Stop. Set the fabric on the cutting mat and make the second fold: selvage to folded edge. If you have a large piece, try to break it down so you can work with a manageable amount.
    4.
    Place folded fabric on the mat, with the fold facing you. Position your ruler on the right-hand edge of the fabric, so it is perpendicular to the fold.
    5.
    Trim to square up....
    6.
    Rotate the mat or the fabric and repeat to trim the opposite edge.

    I found these tips very useful when starting out. All is not lost with your wonky blocks, just a bit of a tedious task trimming them all individually before you get piecing.

    Hope I explained it clearly......don't give up, it's very pretty fabric and show us how you progress....we love pictures.

  4. #4
    Power Poster earthwalker's Avatar
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    Ok...I was busy typing before you re-posted. Usually you press to the dark or follow the recommendations in a pattern. Personally I press them open...makes it easier to quilt.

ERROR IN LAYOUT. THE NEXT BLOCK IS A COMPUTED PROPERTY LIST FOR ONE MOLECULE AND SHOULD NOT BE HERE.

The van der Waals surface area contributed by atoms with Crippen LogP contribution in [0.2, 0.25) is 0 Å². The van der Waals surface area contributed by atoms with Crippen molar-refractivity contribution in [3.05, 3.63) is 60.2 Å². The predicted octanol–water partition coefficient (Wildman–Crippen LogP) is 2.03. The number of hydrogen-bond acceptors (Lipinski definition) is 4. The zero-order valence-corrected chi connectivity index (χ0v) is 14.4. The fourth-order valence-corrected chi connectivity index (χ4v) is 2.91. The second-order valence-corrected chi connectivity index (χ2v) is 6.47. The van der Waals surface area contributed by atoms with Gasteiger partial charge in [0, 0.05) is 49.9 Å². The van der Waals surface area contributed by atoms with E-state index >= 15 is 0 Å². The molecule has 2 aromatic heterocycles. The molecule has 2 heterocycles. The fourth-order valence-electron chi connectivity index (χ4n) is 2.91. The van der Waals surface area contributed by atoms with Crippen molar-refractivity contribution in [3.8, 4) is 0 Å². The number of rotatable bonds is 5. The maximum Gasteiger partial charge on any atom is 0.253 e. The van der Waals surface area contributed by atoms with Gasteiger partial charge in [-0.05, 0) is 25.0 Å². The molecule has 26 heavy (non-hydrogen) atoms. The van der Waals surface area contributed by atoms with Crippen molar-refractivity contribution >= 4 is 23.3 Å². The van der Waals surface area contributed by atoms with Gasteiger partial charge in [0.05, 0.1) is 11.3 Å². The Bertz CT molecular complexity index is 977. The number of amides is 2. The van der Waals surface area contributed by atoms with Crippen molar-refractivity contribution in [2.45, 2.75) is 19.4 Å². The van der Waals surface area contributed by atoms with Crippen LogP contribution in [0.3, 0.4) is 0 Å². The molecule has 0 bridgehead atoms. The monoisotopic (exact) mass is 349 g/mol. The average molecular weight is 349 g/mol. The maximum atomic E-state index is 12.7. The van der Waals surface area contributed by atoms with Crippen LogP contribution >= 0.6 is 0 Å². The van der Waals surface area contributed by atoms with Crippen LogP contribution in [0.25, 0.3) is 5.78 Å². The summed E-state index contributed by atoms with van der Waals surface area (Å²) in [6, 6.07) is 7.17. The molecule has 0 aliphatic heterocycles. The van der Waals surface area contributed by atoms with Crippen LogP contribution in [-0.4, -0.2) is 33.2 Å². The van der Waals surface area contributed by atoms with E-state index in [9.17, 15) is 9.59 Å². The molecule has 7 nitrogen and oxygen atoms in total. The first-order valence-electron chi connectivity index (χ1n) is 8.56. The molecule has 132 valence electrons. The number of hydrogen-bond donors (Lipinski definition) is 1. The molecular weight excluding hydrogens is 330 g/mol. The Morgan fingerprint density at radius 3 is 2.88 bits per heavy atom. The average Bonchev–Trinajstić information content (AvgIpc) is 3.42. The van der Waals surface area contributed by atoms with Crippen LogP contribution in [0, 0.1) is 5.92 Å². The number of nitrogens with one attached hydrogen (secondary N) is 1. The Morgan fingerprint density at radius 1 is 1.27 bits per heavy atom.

5. #5
    Senior Member pinkberrykay's Avatar
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    Thats right now I remember press to the dark. I am pressing to the light b/c it seams to be holding it's shape better. I thought I had done all the cutting right. I ripped the fabric to help with the straight grain, is that what you are referring to?
    I may redo the red and white again, this will be the third time since I sewed the second red square on the wrong way then cut before I realized what I had done. I guess third time is a charm.

  6. #6
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    good job Earthwalker, in explaining how to prepare the fabric for straight dutting.
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  7. #7
    Super Member Jo M's Avatar